Crash, Burn, and a new High Score!
For those of you familiar with the Burnout series, it’s obvious that this is not your standard racing game. Instead of trying not to crash, these adrenaline-driven racing titles encourage drivers to cause as much destruction and mayhem, without get destroyed themselves of course, to earn rewards such as filling up your boost meter. Its Crash Mode took this whole concept to the next level, giving the player scenarios in which cars are flung off a ramp, crashed into a busy intersection, then judged based on how much damage was done. I fondly remember spending hours playing Burnout Revenge on PS2 trying to cause collateral damage and earn all those gold medals.
When I first heard of Burnout Crash, I thought, “Great! Crash Mode as a standalone game!” But as I sat down for the presentation from Criterion Games I realized I was in for something new. The heart of Crash Mode is still wholly present but from a new perspective. When we started up the game, I was surprised to see a top-down view of an intersection, similar to classic Grand Theft Auto titles.
The familiar mechanics such as crashbreakers and aftertouches are still there, but this time your meter fills up much faster, about every three seconds to reach a full meter. Once the meter is full, a simple push of a button (or a jump if you prefer Kinect controls) causes your car to explode, careening under your control into whatever car or building you’d like to destroy next. This keeps the action going until you reach the level’s time limit with easily spammable explosions. At the end, your performance is rated out of five clean, beautiful stars.
Coming from the traditional Crash Mode, this new spin-off is much more arcade-y due to the new game mechanics. Everything is bright, shiny, and reminiscent of the Vegas Strip. This game is all about cheese, from the visuals to the music choices (e.g. Salt-n-Pepa’s “Push It” used like WWE Theme music for a bulldozer). The developers summed it up best, describing the style as a mix of "Pinball Machine meets Jukebox meets Classic Game Show".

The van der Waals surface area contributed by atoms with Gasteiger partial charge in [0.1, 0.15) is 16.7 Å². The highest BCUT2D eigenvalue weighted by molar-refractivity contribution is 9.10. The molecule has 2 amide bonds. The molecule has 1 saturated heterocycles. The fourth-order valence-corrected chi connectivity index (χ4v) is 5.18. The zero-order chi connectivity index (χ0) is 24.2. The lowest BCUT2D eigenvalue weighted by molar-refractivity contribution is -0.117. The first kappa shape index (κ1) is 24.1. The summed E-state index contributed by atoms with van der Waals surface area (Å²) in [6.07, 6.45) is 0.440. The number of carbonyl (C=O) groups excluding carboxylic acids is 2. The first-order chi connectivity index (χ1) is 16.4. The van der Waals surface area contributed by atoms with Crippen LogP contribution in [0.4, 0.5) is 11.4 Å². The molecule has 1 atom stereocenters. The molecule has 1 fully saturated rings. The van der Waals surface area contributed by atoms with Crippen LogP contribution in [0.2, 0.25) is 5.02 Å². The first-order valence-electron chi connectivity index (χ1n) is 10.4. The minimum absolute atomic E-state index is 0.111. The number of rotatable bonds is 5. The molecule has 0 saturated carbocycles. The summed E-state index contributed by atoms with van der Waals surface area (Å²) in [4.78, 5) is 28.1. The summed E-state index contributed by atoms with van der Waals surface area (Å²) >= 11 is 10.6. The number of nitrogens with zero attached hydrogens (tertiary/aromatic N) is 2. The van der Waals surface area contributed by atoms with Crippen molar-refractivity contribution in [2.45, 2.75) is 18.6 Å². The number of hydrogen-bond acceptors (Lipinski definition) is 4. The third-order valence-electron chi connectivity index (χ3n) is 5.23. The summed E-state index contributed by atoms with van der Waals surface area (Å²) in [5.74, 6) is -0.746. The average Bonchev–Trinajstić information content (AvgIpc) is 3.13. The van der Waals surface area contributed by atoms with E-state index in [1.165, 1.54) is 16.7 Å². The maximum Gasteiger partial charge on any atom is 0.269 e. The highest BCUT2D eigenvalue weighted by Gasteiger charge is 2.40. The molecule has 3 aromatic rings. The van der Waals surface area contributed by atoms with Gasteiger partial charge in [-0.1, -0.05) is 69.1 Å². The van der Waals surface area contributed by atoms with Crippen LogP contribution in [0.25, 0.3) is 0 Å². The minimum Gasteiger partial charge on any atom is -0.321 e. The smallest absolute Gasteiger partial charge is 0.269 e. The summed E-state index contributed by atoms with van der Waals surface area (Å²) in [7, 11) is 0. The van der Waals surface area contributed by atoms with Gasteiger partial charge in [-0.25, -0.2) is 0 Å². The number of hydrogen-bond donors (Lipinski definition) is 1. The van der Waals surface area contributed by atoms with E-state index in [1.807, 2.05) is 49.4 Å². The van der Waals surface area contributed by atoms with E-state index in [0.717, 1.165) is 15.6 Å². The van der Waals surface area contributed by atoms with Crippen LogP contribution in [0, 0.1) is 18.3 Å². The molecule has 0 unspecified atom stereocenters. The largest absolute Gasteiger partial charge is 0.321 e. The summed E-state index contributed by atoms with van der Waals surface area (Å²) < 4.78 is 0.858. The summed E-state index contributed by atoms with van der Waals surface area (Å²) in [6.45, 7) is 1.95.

All of the flashing lights and '80s jams can be enjoyed in 16 unique levels with 3 different single-player modes, each with a different objective. Or if you’re not a friendless shut-in, there is support for local multiplayer with optional Kinect support. If you prefer to do your socializing online, the Autolog has been brought back and updated. Proud of a high score? Challenge a friend to beat it by sending an Autolog Rivalry request. Whoever wins the shootout gets a trophy and bragging rites for all to see. If you’re feeling a little less competitive, there are also Autolog Recommendations.
Although Burnout Crash isn't exactly what might be expected, it's an interesting take on the series. They’ve taken a proven concept from Burnout and turned it into a fast-paced arcade game. And honestly, what’s more fun than destroying everything in sight and being rewarded with a high score? Add some rowdy people and a party environment with the Kinect controls, and I can picture many good times. Keep an eye out for Burnout Crash to hit XBLA and PSN in Fall 2011.